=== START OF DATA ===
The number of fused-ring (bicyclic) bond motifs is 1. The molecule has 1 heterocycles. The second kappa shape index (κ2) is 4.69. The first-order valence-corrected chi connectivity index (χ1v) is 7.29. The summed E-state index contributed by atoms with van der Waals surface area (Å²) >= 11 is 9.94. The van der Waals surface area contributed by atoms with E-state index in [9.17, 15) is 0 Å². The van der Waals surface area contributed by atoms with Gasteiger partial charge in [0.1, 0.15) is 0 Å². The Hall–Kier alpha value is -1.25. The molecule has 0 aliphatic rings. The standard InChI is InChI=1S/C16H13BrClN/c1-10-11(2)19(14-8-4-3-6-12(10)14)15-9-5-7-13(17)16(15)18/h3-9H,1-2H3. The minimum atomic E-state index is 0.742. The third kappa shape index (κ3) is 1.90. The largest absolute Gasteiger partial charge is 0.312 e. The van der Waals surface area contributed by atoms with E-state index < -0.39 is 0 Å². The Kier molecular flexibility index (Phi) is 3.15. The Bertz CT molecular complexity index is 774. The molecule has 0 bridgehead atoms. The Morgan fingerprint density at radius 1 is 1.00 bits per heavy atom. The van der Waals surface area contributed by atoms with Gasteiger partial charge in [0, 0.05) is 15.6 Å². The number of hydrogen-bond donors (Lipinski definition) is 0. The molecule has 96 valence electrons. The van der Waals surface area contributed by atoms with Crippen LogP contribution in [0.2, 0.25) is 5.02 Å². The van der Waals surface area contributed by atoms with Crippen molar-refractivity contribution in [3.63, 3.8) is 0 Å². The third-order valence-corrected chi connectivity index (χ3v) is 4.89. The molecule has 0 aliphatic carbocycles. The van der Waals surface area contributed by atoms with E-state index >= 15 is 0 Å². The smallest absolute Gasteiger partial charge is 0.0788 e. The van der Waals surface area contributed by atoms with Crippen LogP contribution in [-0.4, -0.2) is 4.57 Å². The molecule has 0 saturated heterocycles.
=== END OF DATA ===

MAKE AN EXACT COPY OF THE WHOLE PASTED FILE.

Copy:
The number of fused-ring (bicyclic) bond motifs is 1. The molecule has 1 heterocycles. The second kappa shape index (κ2) is 4.69. The first-order valence-corrected chi connectivity index (χ1v) is 7.29. The summed E-state index contributed by atoms with van der Waals surface area (Å²) >= 11 is 9.94. The van der Waals surface area contributed by atoms with E-state index in [9.17, 15) is 0 Å². The van der Waals surface area contributed by atoms with Gasteiger partial charge in [0.1, 0.15) is 0 Å². The Hall–Kier alpha value is -1.25. The molecule has 0 aliphatic rings. The standard InChI is InChI=1S/C16H13BrClN/c1-10-11(2)19(14-8-4-3-6-12(10)14)15-9-5-7-13(17)16(15)18/h3-9H,1-2H3. The minimum atomic E-state index is 0.742. The third kappa shape index (κ3) is 1.90. The largest absolute Gasteiger partial charge is 0.312 e. The van der Waals surface area contributed by atoms with E-state index < -0.39 is 0 Å². The Kier molecular flexibility index (Phi) is 3.15. The Bertz CT molecular complexity index is 774. The molecule has 0 bridgehead atoms. The Morgan fingerprint density at radius 1 is 1.00 bits per heavy atom. The van der Waals surface area contributed by atoms with Gasteiger partial charge in [0, 0.05) is 15.6 Å². The number of hydrogen-bond donors (Lipinski definition) is 0. The molecule has 96 valence electrons. The van der Waals surface area contributed by atoms with Crippen LogP contribution in [0.2, 0.25) is 5.02 Å². The van der Waals surface area contributed by atoms with Crippen molar-refractivity contribution in [3.63, 3.8) is 0 Å². The third-order valence-corrected chi connectivity index (χ3v) is 4.89. The molecule has 0 aliphatic carbocycles. The van der Waals surface area contributed by atoms with E-state index >= 15 is 0 Å². The smallest absolute Gasteiger partial charge is 0.0788 e. The van der Waals surface area contributed by atoms with Crippen LogP contribution in [-0.4, -0.2) is 4.57 Å². The molecule has 0 saturated heterocycles.